Technical College Plans Advanced Manufacturing Charter School

Lakeshore Technical College will use a $650,000 National Science Foundation grant to set up a new advanced manufacturing technology charter school.
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  • Lakeshore Technical College in Wisconsin is partnering with a nearby school district to create an advanced manufacturing charter school.
  • The school will provide students with apprenticeships, college credentials, and progress toward associate degrees.
  • The charter school will be the first of its kind in the state.
  • Lakeshore Technical College is using a recent $650,000 grant from the National Science Foundation to set up the school.

A Wisconsin technical college and school district are teaming up to create a new opportunity for students: An advanced manufacturing charter school aimed at providing real-world experience.

Lakeshore Technical College plans to use a recent $650,000 grant from the National Science Foundation to set up the advanced manufacturing charter school in partnership with the Cedar Grove-Belgium School District between Milwaukee and Green Bay. The partnership will also include employers, according to a Lakeshore Technical College press release.

The new charter school, dubbed the Rocket Academy Dual Credit Advanced Manufacturing Technology Education Charter School (RADCAM TEC), will include dual credit courses, apprenticeships, job shadowing, and school-to-work opportunities, according to the release.

The charter school will allow students to graduate with a high school diploma as well as college certificates and technical diplomas, and courses can be applied toward industry-specific associate degrees at Lakeshore.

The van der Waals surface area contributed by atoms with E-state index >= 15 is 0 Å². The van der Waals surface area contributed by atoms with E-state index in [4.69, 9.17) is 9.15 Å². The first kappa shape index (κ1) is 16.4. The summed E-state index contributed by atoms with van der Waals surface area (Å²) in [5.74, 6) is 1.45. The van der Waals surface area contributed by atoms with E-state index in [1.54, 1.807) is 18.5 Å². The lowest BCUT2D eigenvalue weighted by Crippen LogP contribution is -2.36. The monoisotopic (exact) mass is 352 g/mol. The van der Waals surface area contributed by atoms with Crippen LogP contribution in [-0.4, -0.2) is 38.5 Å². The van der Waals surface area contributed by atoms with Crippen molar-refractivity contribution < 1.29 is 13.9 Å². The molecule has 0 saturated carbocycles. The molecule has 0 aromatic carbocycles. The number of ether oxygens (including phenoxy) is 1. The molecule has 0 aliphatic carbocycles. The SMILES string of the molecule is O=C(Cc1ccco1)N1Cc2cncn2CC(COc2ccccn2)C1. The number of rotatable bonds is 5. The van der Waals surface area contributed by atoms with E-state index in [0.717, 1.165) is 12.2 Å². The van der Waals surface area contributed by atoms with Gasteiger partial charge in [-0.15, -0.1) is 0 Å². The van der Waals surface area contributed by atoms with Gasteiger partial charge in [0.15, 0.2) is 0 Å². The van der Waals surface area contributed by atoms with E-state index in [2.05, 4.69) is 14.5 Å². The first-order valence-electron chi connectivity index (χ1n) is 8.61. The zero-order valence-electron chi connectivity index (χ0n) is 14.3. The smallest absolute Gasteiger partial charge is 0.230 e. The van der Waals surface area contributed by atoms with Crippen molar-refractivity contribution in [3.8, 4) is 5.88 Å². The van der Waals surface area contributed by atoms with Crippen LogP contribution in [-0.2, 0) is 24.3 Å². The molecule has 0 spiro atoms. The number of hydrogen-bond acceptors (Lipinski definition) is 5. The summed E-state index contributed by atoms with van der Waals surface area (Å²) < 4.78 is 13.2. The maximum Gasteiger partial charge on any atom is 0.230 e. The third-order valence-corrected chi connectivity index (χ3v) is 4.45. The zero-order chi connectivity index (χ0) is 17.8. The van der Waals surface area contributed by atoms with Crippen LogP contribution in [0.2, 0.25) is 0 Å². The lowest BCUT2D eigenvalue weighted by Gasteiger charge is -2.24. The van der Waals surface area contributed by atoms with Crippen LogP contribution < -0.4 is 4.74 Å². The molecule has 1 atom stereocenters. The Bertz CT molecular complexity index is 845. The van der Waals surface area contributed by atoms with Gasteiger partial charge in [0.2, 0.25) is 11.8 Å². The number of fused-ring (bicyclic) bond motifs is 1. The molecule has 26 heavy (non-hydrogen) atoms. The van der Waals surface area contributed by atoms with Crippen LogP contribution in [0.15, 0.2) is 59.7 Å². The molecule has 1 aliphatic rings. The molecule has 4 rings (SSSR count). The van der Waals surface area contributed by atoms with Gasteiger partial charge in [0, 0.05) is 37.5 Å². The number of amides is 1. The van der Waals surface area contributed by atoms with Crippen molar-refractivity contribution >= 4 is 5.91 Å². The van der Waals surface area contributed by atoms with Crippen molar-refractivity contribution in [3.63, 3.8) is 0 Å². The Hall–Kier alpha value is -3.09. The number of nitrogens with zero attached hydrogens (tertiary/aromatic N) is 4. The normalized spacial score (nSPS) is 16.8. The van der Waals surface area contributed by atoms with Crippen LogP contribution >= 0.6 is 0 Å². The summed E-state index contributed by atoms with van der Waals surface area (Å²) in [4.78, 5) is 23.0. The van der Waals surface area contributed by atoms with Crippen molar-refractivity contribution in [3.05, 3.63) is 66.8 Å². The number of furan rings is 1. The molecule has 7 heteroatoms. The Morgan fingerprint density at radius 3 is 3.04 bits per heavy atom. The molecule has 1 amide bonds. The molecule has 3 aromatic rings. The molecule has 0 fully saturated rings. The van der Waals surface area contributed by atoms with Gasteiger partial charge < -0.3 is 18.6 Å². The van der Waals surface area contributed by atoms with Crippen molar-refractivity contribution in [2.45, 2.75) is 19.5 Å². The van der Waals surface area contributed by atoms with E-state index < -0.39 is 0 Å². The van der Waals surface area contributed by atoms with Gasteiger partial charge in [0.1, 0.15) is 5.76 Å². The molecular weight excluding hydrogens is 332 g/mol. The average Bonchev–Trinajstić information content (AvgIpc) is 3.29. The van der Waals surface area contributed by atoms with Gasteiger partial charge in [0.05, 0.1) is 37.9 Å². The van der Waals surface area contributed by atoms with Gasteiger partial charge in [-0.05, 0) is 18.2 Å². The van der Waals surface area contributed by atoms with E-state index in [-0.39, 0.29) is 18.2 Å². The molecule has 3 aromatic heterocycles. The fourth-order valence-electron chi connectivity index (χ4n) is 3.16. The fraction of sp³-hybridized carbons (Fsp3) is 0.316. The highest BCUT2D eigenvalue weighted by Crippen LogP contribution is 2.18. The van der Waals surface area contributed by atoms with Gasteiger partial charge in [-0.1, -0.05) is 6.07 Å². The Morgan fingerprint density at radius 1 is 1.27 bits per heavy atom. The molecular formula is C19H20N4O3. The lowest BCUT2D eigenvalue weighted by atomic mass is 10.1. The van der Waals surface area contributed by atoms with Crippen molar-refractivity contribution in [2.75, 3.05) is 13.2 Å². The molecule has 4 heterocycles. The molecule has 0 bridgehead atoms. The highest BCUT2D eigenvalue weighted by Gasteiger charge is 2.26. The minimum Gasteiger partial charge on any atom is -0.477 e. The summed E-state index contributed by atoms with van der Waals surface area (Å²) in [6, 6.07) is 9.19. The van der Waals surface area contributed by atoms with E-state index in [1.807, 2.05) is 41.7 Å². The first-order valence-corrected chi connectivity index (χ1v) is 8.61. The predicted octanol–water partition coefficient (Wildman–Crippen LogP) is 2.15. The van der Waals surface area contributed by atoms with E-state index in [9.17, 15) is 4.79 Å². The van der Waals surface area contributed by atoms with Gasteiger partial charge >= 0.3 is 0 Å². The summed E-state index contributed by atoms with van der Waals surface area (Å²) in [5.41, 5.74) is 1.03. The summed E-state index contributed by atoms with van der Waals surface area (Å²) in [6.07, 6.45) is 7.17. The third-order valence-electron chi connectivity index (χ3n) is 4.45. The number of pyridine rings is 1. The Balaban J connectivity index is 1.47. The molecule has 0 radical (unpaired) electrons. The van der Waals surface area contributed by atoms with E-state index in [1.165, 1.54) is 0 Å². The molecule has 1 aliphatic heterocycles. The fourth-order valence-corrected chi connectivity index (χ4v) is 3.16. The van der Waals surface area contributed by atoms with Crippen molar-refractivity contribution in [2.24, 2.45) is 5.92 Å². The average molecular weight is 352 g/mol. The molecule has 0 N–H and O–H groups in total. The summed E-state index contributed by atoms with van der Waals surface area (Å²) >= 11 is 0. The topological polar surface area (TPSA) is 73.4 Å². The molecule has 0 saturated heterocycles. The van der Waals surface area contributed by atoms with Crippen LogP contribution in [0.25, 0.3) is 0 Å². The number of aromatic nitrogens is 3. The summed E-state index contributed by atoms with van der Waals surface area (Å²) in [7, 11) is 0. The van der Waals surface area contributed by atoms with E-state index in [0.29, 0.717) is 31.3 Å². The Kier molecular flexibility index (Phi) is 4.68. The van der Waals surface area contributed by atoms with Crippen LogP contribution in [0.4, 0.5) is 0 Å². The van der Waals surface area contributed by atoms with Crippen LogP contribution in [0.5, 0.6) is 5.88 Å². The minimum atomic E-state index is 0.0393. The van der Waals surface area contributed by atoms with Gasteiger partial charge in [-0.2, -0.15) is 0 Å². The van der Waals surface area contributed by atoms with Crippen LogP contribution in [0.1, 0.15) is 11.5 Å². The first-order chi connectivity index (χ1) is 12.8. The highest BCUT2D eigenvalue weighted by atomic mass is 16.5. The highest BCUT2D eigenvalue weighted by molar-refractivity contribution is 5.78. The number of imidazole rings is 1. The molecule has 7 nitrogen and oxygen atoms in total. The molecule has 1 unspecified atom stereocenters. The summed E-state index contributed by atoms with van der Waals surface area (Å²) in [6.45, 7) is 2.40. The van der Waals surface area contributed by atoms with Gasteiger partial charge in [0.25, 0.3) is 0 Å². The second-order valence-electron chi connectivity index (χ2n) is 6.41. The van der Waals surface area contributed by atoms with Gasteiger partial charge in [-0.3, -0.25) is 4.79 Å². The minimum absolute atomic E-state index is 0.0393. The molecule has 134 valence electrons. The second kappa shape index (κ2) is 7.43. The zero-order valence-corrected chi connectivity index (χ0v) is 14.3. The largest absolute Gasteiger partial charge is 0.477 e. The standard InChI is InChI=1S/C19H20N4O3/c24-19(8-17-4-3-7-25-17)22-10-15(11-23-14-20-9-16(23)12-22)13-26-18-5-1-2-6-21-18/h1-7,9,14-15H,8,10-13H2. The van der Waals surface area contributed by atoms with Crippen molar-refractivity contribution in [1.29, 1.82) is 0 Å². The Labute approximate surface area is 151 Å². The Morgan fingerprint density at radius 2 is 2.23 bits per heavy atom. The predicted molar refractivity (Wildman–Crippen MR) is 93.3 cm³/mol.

"This grant will have a significant impact on the community. It will provide students the opportunity to embark on a fast-track trajectory for education that will prepare them to graduate as workforce-ready advanced manufacturing technicians and be ready for additional industry-focused college coursework," Lakeshore President Paul Carlsen said in the release.

"Graduates entering the workforce will find themselves in high demand, earning much higher wages than the average high school graduate."

Community and technical colleges are often seen as key partners in training workers for high-demand jobs. A recent White House workforce development roadmap features funding toward registered apprenticeships and other initiatives where community colleges play a major role.

"At the heart of this effort is ensuring the full range of our education and training systems, including middle and high schools, community colleges, community organizations, unions, and more, work in lockstep with employers to prepare and place millions of students and workers from all backgrounds in sustainable quality jobs across critical sectors — including clean energy, semiconductor manufacturing, construction, healthcare, information technology, education and child care, and biotechnology," the White House roadmap release reads.

Advanced manufacturing jobs are key aspects of recent federal legislation like the CHIPS Act. BestColleges previously reported that community colleges in Ohio are partnering with Intel to train workers for a $20 billion semiconductor plant coming to the Columbus area.

Manufacturing is a vital industry in the Lakeshore community, according to the release, providing a third of high-demand jobs with a median annual wage of more than $60,000.